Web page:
Not only is the customer completely exhausted from not knowing where to look, they’re absolutely fried trying to figure out whether the people and brands worthy of winning their time are also worthy of winning their budget. With so many options to choose from, distributed through so many new methods of delivery, supporting so many new business models, using so many new technologies—how can anyone know who to trust anymore?
They can’t. And they don’t.
Let’s face it, the customer’s mindset about business is often affected by their mindset outside of business, and when it comes to trust in general, Joe and Jill Public have thrown up their hands in frustration. Lance Armstrong lied to our faces. The Panama Papers accomplished nothing. The 1 per cent got richer. “America’s Dad,” Bill Cosby, turned out to be “America’s Predator.” The police stopped protecting and started harming. Politicians sent dick pics to anyone with a data plan. Trump lies more than he blinks. Almost half of the men in Hollywood left people yelling, #HimToo?! The Russians stole the election. Cambridge Analytica stole our data. There’s fake Amazon feedback. And bots providing service that used to be done by humans. Is it any wonder that the period we’re in is often referred to as the “Post-Truth Age”?
People are now so skeptical that they don’t turn to members of the clergy for the truth. They turn to Adam Ruins Everything. Trust has become a premium product with an incredibly short shelf life.
Consumers Don’t Know Who to Trust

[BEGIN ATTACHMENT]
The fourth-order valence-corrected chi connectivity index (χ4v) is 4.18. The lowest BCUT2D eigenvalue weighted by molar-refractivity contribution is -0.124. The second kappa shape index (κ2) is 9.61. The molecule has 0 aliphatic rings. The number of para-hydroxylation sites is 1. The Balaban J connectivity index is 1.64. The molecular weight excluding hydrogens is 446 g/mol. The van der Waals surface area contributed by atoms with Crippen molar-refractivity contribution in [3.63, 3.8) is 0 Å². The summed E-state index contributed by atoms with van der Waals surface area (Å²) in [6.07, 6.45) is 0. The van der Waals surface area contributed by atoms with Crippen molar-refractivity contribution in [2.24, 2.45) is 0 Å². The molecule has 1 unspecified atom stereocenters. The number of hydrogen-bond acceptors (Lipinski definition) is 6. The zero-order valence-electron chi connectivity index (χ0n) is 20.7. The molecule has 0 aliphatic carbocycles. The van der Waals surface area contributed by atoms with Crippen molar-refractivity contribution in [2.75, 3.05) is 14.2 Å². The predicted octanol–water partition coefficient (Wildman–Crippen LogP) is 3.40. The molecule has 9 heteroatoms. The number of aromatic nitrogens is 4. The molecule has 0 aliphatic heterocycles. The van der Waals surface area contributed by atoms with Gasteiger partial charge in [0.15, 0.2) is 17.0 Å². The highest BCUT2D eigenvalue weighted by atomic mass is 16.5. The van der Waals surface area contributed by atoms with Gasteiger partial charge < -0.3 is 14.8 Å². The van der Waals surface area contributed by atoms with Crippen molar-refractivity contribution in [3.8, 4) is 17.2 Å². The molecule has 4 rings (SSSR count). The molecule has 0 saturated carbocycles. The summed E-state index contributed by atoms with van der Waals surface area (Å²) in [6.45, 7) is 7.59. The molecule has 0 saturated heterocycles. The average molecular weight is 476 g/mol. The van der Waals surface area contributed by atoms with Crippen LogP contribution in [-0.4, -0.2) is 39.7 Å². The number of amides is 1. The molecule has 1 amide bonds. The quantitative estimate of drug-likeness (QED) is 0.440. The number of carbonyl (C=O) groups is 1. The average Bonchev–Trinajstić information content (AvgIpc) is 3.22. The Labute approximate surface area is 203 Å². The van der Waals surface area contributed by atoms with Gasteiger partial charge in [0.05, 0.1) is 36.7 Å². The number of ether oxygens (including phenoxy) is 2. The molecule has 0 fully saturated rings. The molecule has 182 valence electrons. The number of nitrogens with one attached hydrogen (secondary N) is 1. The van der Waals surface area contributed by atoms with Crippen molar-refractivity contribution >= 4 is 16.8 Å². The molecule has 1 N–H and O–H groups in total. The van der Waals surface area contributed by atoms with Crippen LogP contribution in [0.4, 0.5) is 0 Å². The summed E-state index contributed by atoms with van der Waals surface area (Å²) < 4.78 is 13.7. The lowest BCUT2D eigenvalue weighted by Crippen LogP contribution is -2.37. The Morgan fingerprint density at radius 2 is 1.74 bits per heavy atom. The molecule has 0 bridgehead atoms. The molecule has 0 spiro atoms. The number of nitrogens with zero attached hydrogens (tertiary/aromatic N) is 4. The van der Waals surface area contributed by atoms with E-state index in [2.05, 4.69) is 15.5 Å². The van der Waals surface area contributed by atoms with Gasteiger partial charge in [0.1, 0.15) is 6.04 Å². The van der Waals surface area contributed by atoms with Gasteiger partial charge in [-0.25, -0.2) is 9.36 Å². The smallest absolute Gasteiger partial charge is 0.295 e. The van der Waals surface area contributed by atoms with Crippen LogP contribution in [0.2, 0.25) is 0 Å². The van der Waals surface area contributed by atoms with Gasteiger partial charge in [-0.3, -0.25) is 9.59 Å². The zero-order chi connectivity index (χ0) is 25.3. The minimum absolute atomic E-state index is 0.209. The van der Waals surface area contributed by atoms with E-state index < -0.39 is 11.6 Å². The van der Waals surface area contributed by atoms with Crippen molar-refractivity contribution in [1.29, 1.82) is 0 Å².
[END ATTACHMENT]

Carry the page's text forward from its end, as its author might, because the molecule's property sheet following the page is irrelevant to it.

Over and over, promises were made to customer—life would be better or faster or cheaper or leaner or cleaner or greener—but the truth behind the promises hinged on whether consumers were willing to read the six inches of legal birdseed that followed the phrase, “Some conditions apply.” What customers wanted was the truth. Brands responded with, “You can’t handle the truth! So here’s an asterisk and some legal disclaimers instead.”
To customers, life has just been one big Fyre Festival of trust, making their purchase decision motto, “It’s probably too good to be true.”
Your Colleagues Don’t Know Who to Trust
If consumers have been tainted by broken promises, your colleagues have been left skeptical by broken mission statements. Old guard execs bonus themselves while their outdated business models crumble. The new guard nouveau riche cash out after starting and selling businesses that have never shown a profit. In an age of chaos where people fear for their jobs, your colleagues been left feeling like they’ve been voluntold to appear on a corporate version of Survivor, repeatedly hearing the mantra “Employees are our most valuable asset” just before Jeff Probst finishes that week’s episode with, “The Senior Management Tribe has spoken. We wish Carol the best in her future endeavors.”
Your colleagues used to laugh at Dilbert. Now they’re living it.
You Don’t Know Who to Trust
You’re the only one who truly cares about you. Everyone else has a bias. Your boss wants your loyalty. Your subordinates want your job. Your vendors want your budget. Your clients want your time. You’ve heard promises about your role. Promises about your compensation. Promises about your team. The only direction you’ve been given is to “innovate,” but no one has told you what that actually means, and no one has given you the budget to explore it or the forgiveness to get it wrong. Instead, you spend more time creating the illusion of innovation than truly innovating. You don’t know where to turn for true and trusted advice.
Here’s the thing. People used to vote with their wallet. Now they vote with their time.
Often, who they trust is who they listen to.
Who they trust is who they buy.
Who they trust is who they recommend.
Who they trust is who they promote.
Who they trust is who wins their time.
They don’t know where to look. They don’t know who to trust.
What are you going to do about that?
Excerpted with permission from Think Do Say: How to seize attention and build trust in a busy, busy world.
Latest posts by Ron Tite (see all)
- How trust became a premium product (with an extremely short shelf life) - October 5, 2019